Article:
Back in the good old days, you could withdraw your money out at Thailand’s cash machines for free, but sadly, those days are now gone.
When the banks realised they could charge a fee for each withdrawal, they weren’t going to pass up on all that extra cash. So it went from 100 to 200 and now to 220 baht each time you visit an ATM.
But you can fight back! And avoid those pesky fees!
At the end of this guide, you’ll know how to:
- Withdraw Money For Free In Thailand
- Avoid the awful currency exchange rate at ATMs
*Your local bank fees will still apply. This guide is to avoid Thai banking fees. Check out our FAQs at the end for more info on zero exchange fee card options.
Withdraw Thai Baht For Free At The Banks Kiosk
There’s a little known hack where you can withdraw money using a credit card and not pay any of the Thai withdrawal fees. You’ll be getting your local banks exchange rate, which for me, is the mid-market rate, almost exactly what Google says : ), more on that later.
What You’ll Need:
- Your Bank Card
- Your Passport
- Your Address or Phone Number to hand.
Head to Bangkok Bank’s exchange booth, or if that’s not available head inside and get a ticket for ‘foreign remittance’.
- Head to the currency exchange / foreign remittance counter
- Ask for the amount you want in Thai baht.
- Hand over your passport & credit card.
- Check the amount and enter your PIN / Sign.
- Sign the receipt and passport copy.
- Receive your Thai baht.
- Pay off the money via your banking app asap.
If your bank is like mine, you’ll be getting the Google Exchange and avoiding the pesky 220 baht ATM fee. Great right!?
There will be times when you need to use a Cash ATM though, so we’ve got some top money-saving tips for this below as well. Check it out!
How Much Can You Withdraw?
This depends on your bank’s daily limit. U.K credit cards are limited to £500 per withdrawal. Approx 20k Baht. I’ve also found that some Thai ATM’s limit withdrawals to a maximum of 20,000 Baht per transaction.
Thailand ATM (Cash Machine) Withdrawals – The Smart Way
How to avoid the Thai bank exchange rate in favour of your home country bank exchange rate.
If you’re not an intrepid adventurer, drawing cash out in a foreign country can be quite a scary experience. I remember the first time I tried and failed at using my bank card at Suvarnabhumi Airport, more on that later.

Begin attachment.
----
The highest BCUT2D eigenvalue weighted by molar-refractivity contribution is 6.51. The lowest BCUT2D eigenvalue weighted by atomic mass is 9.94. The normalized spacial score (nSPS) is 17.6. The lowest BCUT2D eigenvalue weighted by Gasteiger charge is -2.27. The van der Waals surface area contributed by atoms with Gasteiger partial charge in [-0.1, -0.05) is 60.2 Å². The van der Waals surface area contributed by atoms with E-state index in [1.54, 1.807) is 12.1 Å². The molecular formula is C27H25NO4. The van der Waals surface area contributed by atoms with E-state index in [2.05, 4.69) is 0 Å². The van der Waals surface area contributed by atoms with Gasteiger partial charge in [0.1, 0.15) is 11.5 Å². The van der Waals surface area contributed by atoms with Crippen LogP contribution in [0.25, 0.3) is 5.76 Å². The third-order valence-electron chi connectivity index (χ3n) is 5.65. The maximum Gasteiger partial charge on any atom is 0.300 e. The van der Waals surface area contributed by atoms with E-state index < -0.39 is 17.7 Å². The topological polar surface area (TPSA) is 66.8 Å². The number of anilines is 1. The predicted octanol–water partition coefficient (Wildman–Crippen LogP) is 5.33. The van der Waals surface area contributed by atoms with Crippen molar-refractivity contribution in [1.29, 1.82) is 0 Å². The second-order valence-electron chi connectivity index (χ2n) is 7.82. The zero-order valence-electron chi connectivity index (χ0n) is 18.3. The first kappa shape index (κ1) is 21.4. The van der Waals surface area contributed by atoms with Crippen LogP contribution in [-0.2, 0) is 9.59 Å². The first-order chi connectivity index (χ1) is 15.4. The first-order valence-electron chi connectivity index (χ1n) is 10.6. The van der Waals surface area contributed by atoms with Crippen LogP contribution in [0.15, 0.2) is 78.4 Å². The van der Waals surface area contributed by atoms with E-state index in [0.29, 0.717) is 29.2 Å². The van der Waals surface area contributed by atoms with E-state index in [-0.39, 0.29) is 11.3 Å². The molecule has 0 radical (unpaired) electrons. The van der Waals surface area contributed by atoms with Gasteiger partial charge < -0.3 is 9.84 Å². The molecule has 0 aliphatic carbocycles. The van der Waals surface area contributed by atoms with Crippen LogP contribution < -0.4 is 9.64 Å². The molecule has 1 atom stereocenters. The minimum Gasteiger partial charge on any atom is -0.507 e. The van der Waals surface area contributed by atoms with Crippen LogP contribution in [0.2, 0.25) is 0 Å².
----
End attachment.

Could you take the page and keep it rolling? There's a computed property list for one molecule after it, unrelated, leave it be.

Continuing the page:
And that’s why I’ve made you a step-by-step guide (with pictures) to make your cash withdrawal easy as pie.
By following the steps below, you’ll still have to pay the ATM fee (220 Baht) but you can avoid the Thai bank’s awful exchange rate.
After you insert your card & enter your PIN and choose your language.
Next, you can choose what type of transaction you want. Click ‘withdrawal’.
The machine will then ask you which account you’d like to withdraw from. Choose ‘credit card’.
Enter the amount you want to withdraw and click ‘correct’.
The next screen will ask if you accept the 220 baht fee. To continue press ‘yes’. If you press no at this point then your card will be returned without being charged.
This screen asks you to accept or decline the exchange rate given. Press ‘decline’ to receive your bank card’s VISA rate.
Different bank machines may ask you this question again or use confusing language to make you think you’re cancelling the entire transaction. Keep selecting decline.
You’ll receive your Thai baht and choose if you need a receipt.
Wait for your receipt and card.
Top Tip: After you have agreed to the charge and chosen your exchange rate, the ATM might say ‘invalid transaction please contact your bank’. Firstly, don’t worry. You don’t need to call your bank. ATMs say this when they don’t have enough money in there to withdraw.
Invalid Transaction Please Contact Your Bank
When I first arrived in Bangkok, 3 years ago, my first mission after picking up my backpack was to get some cash out. I’d set up my travel flags, remembered my PIN and felt ready.
All the ATM screens above worked normally but instead of receiving cash I was met with the message ‘invalid transaction please contact your bank’.
I started to panic.
But you don’t need to. There’s actually nothing wrong with your card or your bank. It’s just a lack of funds in the machine. Try a different machine or request a lower amount of Baht.
Top Tip: ATMs that are attached to banks tend to have more money available. I’ve had the worst luck withdrawing Thai baht at stand alone ATMs or ATM’s in busy airports that often run low.
How common are ATMs in Thailand?
ATM’s are readily available all across Thailand.
You’ll find lots of ‘hole in the wall’ cash machines outside 7/11’s, convenience stores and bank branches in every shopping mall.
What Bank Card Do I Use In Thailand?
In the U.K, we have an awesome travel credit card from a bank called Halifax. This allows you to withdraw money anywhere in the world at VISA exchange rates without any fees if you pay the amount off straight away.
You should look out for similar cards in your country.
If your local banks don’t have this type of no-fee travel credit card, then you could apply for a Transferwise Borderless account. Their debit card has zero transaction fees whilst using abroad and automatically converts your money at the real exchange rate.